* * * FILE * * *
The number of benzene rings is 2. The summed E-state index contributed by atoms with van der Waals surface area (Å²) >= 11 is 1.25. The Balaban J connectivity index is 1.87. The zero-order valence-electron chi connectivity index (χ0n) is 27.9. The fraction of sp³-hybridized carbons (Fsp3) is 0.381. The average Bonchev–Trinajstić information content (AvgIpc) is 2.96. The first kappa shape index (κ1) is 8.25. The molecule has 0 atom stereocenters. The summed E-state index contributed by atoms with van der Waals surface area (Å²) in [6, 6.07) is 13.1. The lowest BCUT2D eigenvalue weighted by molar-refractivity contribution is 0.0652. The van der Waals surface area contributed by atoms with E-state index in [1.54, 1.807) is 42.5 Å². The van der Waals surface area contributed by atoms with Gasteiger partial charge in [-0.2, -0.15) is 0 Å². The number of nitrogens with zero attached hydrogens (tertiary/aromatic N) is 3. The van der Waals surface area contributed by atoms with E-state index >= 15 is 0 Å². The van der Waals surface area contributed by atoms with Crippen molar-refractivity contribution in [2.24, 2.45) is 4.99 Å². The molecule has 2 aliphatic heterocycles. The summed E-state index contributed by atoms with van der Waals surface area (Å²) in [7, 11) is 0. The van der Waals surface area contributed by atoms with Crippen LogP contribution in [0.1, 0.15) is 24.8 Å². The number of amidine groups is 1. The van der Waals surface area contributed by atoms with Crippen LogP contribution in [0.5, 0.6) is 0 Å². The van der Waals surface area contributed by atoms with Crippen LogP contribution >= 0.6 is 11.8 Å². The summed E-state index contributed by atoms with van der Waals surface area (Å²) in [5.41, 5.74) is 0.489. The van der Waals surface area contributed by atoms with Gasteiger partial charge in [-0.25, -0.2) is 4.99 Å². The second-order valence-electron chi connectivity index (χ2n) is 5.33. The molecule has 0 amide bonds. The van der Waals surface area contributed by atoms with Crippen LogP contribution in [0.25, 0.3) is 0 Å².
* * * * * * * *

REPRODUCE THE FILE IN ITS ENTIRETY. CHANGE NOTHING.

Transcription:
The number of benzene rings is 2. The summed E-state index contributed by atoms with van der Waals surface area (Å²) >= 11 is 1.25. The Balaban J connectivity index is 1.87. The zero-order valence-electron chi connectivity index (χ0n) is 27.9. The fraction of sp³-hybridized carbons (Fsp3) is 0.381. The average Bonchev–Trinajstić information content (AvgIpc) is 2.96. The first kappa shape index (κ1) is 8.25. The molecule has 0 atom stereocenters. The summed E-state index contributed by atoms with van der Waals surface area (Å²) in [6, 6.07) is 13.1. The lowest BCUT2D eigenvalue weighted by molar-refractivity contribution is 0.0652. The van der Waals surface area contributed by atoms with E-state index in [1.54, 1.807) is 42.5 Å². The van der Waals surface area contributed by atoms with Gasteiger partial charge in [-0.2, -0.15) is 0 Å². The number of nitrogens with zero attached hydrogens (tertiary/aromatic N) is 3. The van der Waals surface area contributed by atoms with E-state index >= 15 is 0 Å². The van der Waals surface area contributed by atoms with Crippen molar-refractivity contribution in [2.24, 2.45) is 4.99 Å². The molecule has 2 aliphatic heterocycles. The summed E-state index contributed by atoms with van der Waals surface area (Å²) in [7, 11) is 0. The van der Waals surface area contributed by atoms with Crippen LogP contribution in [0.1, 0.15) is 24.8 Å². The number of amidine groups is 1. The van der Waals surface area contributed by atoms with Crippen LogP contribution in [0.5, 0.6) is 0 Å². The van der Waals surface area contributed by atoms with Crippen LogP contribution >= 0.6 is 11.8 Å². The summed E-state index contributed by atoms with van der Waals surface area (Å²) in [5.41, 5.74) is 0.489. The van der Waals surface area contributed by atoms with Gasteiger partial charge in [-0.25, -0.2) is 4.99 Å². The second-order valence-electron chi connectivity index (χ2n) is 5.33. The molecule has 0 amide bonds. The van der Waals surface area contributed by atoms with Crippen LogP contribution in [0.25, 0.3) is 0 Å².